These programs underscore SUNY’s commitment to sustaining intellectual vibrancy, advancing the boundaries of knowledge, providing the highest quality of instruction, and serving the public good.
April 30, 2013
April 5, 2013
Arbor Day is next Friday, April 26. Everyone is invited to participate in our annual tree-planting ceremony. It will be held at 3:30 pm on the east side of Barton Hall. We will have a few remarks from Director Burr and members of the Geneva Arboretum Association.
This year, the tree is a paperbark maple (Acer griseum), a medium sized tree that will help frame the entrance to Barton and make it a welcoming approach from Castle Street.
April 1, 2013
Gregory Jaffe, the Director of the Project on Biotechnology for the Center for Science in the Public Interest, will present a seminar on April 9 at 3pm in the Jordan Hall Auditorium at the New York State Agricultural Experiment Station in Geneva. The title of the talk is “Busting the Myths About Genetically Engineered Foods” and is based on his February 2013 article in The Atlantic. The talk is free and open to the general public.
Jaffe is a recognized international expert on agricultural biotechnology and biosafety, and has published numerous articles and reports on those topics. He has worked on biosafety regulatory issues in the U.S. and throughout the world. Jaffe earned his BA with High Honors from Wesleyan University in Biology and Government and then received a law degree from Harvard Law School.
April 1, 2013
At the recent International Fruit Tree Association annual meeting in Boston MA, Dr. David Rosenberger of Cornell University was awarded the 2013 IFTA researcher of the year award. Dave grew up on a dairy farm in Pennsylvania and then received his PhD degree from Michigan State University. He then moved to Cornell University and took a research and extension position at Cornell’s Hudson Valley Lab where he has spent his entire career. His research has focused on both pre- and post-harvest disease control of apple but he has also done significant work with stone fruit diseases. Over the years his work has focused on practical problems that have an impact on the farm. His work has guided growers for 30 years in how to control the most important apple diseases including apple scab and summer diseases. He also became the world’s expert on post harvest diseases which occur during apple storage and has become the primary source for information on these important post harvest problems. Whenever growers have problem with trees dying or some problem with the fruit, Dave is the person they call. He is one of the best at diagnosing problems with trees and fruit even if the problem was not caused by a pathogen. In addition to his primary research responsibilities Dave has served as the superintendent of the Hudson Valley Lab for the last 15 years and has served as the leader of the entire Cornell Fruit Team for the last 6 years. In his extension role Dave has become a master at translating research information into practical recommendations for growers. His presentations to growers are always well received and greatly appreciated. Dave was accompanied to the awards ceremony by his wife Carol who was also recognized for her support of Dave that has allowed him to make such important contributions to the Eastern North American Fruit Industry.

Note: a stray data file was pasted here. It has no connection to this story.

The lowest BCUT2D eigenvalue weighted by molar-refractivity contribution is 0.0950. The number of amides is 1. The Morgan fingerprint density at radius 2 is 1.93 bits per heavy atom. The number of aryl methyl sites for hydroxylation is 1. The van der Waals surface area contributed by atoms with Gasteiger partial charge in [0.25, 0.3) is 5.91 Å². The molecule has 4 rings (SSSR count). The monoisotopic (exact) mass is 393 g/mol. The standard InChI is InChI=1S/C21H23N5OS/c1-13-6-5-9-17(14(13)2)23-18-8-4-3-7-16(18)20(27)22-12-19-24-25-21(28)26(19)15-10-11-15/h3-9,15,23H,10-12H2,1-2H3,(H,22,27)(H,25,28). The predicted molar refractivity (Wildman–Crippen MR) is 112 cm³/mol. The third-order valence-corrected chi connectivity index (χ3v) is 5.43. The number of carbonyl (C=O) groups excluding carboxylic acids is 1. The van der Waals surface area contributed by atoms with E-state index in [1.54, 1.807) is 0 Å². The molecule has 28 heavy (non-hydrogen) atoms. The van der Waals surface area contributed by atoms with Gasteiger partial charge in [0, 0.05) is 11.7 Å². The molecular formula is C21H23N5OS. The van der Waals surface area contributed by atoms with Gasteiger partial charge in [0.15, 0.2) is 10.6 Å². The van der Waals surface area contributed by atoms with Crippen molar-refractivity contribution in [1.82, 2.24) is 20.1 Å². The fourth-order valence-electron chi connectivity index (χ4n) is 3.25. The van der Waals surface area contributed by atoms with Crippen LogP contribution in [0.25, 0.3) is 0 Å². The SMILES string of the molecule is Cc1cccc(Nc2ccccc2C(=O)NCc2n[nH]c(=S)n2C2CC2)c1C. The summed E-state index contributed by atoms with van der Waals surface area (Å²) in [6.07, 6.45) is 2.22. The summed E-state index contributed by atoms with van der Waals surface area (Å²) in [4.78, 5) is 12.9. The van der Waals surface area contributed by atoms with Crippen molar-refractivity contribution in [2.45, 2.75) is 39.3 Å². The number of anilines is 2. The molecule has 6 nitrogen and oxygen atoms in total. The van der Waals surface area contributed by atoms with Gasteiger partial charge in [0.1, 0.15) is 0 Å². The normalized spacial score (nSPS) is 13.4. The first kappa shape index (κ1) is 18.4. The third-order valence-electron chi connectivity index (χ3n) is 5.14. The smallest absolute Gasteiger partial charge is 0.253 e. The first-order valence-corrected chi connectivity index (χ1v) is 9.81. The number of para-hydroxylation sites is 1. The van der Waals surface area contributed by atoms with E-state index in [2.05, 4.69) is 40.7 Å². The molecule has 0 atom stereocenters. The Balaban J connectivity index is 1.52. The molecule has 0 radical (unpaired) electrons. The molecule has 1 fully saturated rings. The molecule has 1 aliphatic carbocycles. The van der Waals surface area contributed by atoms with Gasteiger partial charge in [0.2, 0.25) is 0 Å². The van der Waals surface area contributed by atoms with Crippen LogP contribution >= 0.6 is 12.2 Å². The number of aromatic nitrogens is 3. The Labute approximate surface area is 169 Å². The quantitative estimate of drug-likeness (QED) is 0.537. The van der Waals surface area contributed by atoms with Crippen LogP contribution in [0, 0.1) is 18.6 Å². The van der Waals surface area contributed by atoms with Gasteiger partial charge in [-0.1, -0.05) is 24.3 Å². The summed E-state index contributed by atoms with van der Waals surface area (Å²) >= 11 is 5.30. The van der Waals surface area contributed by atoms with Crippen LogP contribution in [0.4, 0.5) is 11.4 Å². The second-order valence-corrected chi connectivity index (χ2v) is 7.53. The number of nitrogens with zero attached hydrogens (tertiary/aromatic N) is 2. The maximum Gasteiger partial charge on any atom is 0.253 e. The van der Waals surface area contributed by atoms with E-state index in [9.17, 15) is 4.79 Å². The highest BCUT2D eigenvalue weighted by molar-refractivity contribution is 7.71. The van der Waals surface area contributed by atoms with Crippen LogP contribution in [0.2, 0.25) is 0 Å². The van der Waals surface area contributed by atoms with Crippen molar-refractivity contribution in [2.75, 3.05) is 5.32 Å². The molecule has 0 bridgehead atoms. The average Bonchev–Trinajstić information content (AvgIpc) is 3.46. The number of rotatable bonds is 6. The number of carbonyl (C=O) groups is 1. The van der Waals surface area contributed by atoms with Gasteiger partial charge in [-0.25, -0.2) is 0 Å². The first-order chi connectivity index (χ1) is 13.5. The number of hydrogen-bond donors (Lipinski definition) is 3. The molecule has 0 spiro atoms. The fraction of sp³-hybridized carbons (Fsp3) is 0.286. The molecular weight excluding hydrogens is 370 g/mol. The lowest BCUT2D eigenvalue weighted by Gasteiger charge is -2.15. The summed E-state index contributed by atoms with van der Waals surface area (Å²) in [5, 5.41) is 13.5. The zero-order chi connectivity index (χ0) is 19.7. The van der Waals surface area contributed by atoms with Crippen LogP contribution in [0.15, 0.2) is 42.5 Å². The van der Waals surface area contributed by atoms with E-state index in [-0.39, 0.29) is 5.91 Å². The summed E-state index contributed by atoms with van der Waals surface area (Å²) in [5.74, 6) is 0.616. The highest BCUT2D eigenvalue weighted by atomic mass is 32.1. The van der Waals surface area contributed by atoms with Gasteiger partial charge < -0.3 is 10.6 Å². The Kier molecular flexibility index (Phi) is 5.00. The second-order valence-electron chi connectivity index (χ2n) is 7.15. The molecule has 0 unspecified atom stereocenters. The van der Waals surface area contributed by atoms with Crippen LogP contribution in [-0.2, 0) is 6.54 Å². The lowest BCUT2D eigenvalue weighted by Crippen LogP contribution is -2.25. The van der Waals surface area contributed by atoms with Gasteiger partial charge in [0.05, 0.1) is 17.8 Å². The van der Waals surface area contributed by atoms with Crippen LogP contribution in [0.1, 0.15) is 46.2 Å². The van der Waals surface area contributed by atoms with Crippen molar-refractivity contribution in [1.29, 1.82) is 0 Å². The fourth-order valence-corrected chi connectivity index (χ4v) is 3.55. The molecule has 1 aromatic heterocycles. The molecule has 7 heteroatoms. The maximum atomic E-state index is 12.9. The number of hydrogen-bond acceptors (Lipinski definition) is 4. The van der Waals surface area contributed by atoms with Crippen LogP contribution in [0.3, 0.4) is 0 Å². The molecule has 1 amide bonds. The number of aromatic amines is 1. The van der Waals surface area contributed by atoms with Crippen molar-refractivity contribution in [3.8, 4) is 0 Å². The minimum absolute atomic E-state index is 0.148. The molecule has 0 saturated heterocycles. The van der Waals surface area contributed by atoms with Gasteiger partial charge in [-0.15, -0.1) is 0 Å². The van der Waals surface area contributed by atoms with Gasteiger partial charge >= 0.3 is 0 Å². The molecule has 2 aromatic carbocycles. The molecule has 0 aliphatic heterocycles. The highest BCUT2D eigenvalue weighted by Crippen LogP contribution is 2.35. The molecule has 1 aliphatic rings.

March 26, 2013
Could the state’s valuable apple crops be saved from the region’s unpredictable weather by… wind machines? According to an article in the Albany Times-Union, enormous propane-powered fans outfitted with 12-foot blades are being installed on orchards across the state. They pull rising warm air in and push it down to the ground, forcing the temperature around the trees to rises enough to keep the delicate cell walls of the blossoms from bursting. It cites research from horticulture professor Terence Robinson, “The most viable means of frost protection seems to be these wind machines,” said Robinson. “A lot of growers have taken up our advice and run with it.”
March 25, 2013